|Applies To||SecurID Appliance 3.0|
Red hat Linux Advanced Server 4.0
|Issue||Appliance is prompting for root password after a 'fsck' check|
The appliance was restarted while the Authentication Manager services were still running (perhaps due to a power outage). When the appliance is rebooted or started the below error appears:
Typing a password or Control-D does not help.
The appearance of root password prompt after the reboot has been reported as a known issue with reference 123512. This can be resolved by accessing the Appliance with the help of external media.
1. Please download an ISO image from https://sftp.rsa.com/human.aspx?username=support&password=Password1&arg01=625969749&arg12=downloaddirect&transaction=signon&quiet=true
2. Using the appropriate image and burn the contents of the CAP ISO onto a CD/DVD. An example of the file structure after burning to CD/DVD may look like the following:
03/26/2009 04:56 AM <DIR> images
3. Restart the Appliance and keep hitting the key F11 to boot the Appliance from the CD/DVD. (note: if prompted for setup password use 'rsabios')
4. Type "linux rescue" immediately after the boot before it actually starts the Q&A section.
5. Select the language "English US" and select yes for question on network configuration.
6. At the network configuration details, press Spacebar to switch from DHCP to a fixed IP address, then enter the IP address followed by the Netmask.
7. At the next screen, enter the network gateway, followed by the DNS servers.
8. When prompted about mounting a file system, choose the ?Skip? step.
9. Type fsck /dev/sda5
Note: On Appliance 3.0.x sda5 is the main boot partition. The main data partition is sda1. You may also need to run fsck /dev/sda1 if the issue is on that partition
10. The above command will run without prompting a root password.
11. Once the command is completed type exit and allow the Appliance to shutdown. Remove the DVD and reboot the appliance.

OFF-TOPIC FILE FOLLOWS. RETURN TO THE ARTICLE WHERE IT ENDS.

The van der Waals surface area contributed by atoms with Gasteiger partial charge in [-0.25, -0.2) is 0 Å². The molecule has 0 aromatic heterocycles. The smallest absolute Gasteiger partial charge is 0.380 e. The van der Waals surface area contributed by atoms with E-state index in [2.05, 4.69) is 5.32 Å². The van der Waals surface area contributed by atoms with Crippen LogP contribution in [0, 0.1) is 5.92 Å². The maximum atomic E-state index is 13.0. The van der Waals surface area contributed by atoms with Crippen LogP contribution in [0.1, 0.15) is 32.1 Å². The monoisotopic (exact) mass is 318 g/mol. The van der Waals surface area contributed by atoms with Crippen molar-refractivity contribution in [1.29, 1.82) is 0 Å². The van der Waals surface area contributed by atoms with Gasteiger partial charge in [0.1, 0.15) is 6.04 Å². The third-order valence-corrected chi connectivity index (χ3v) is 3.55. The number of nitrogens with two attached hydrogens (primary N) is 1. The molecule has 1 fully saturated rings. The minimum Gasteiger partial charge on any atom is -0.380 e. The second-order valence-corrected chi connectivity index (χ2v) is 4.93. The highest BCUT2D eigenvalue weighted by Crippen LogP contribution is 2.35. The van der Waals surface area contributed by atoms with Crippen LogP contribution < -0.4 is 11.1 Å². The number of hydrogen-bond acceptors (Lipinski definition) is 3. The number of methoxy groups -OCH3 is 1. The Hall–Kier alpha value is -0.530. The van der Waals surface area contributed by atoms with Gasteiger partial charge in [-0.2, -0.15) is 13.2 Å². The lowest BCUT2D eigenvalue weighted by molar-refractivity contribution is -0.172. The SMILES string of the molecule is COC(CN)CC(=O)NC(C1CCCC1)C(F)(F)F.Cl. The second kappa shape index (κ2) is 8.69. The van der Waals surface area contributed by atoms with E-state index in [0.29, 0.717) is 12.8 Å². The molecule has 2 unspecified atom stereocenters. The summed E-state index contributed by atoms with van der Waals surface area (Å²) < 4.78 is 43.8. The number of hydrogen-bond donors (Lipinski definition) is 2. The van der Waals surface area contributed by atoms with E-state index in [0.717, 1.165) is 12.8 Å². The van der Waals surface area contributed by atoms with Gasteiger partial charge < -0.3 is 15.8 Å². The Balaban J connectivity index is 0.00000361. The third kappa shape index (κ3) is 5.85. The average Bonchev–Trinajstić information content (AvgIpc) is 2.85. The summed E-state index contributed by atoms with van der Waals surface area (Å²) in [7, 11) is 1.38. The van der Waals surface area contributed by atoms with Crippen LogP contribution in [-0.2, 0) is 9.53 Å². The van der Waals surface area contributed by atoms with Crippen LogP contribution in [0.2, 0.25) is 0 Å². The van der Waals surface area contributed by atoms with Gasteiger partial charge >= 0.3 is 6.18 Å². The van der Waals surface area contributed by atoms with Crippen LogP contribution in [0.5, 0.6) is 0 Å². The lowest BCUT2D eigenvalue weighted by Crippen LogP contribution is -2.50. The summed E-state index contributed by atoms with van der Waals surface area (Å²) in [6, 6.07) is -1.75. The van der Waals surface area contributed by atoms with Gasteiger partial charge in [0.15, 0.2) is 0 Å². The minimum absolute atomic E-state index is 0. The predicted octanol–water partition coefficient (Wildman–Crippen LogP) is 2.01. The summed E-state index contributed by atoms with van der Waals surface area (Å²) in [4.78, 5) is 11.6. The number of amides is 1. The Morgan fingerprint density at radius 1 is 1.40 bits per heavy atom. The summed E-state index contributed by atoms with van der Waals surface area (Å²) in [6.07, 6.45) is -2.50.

12. Login with emcsrv account and confirm that you can now access the files.
To determine if the system is 32 or 64 bit use the commands below.
Note: The 3.0 Appliance currently use 32 bit OS. For example the output of the uname -a command shows:
[root@shaman ~]# uname -a
x86_64 GNU/Linux indicates a 64bit kernel running. If you use see i386/i486/i586/i686 it is a 32 bit kernel
You can also run the following command:
# getconf LONG_BIT
UPDATE: The newer appliances (R210 or R710 ) uses newer hardware that requires drivers not contained in the older .iso image from above. A newer distribution of Linux is required , and this process will also work with older hardware. The exact process to fix the disk will change depending on the particular distribution of linux, the point is to do it when booted off of a different media, and that the appliance's main partition will be UNMOUNTED during the repair. Here is an example that has worked with Ubuntu 12.04 LTS on R210 hardware.
Download Ubuntu Desktop 12.04 32-bit .iso , (don't choose newer ones unless you are familiar with the differences) , use the .iso file to create a bootable CD.
Boot from the CD with the process from the sections above (you may need to use F11 and a password of rsabios ).
Select English , Try Ubuntu , it will start the GUI
On the left, look for an icon that looks like a folder, it is called the Home Folder Select it.
Look under Devices for the / device . Double-click it to open it.
Optional: If you want to try to find and get a backup file before repair:
Browse to the directory /var/cap/backups . If you find a backup, and have a way to copy it elsewhere (such as a USB memory stick) do so. Click the USB memory stick icon to tell the system to eject it, and Remove the USB memory stick. Close the folders.
Look under Devices for the / device, right-click properties . Under the Basic tab, note the information. Close.
On the left, Dash Home (round Ubuntu symbol on the icon). In the Search field, type Terminal, select the Terminal icon.
Type mount (enter) it will show various mounted filesystems, look for one that looks something like:
/dev/sda1 or /dev/sda5 , the specific mount name can vary depending on the hardware. Note the mount name for your system.
Under the home folders icon, select the / device, right-click, and unmount .
Dash Home (round symbol on the icon). In the Search field, type Terminal, select the Terminal icon.
to scan the file system:
sudo fsck -y /dev/sda1 (or whatever was noted earlier for the filesystem mount)
|Legacy Article ID||a46069|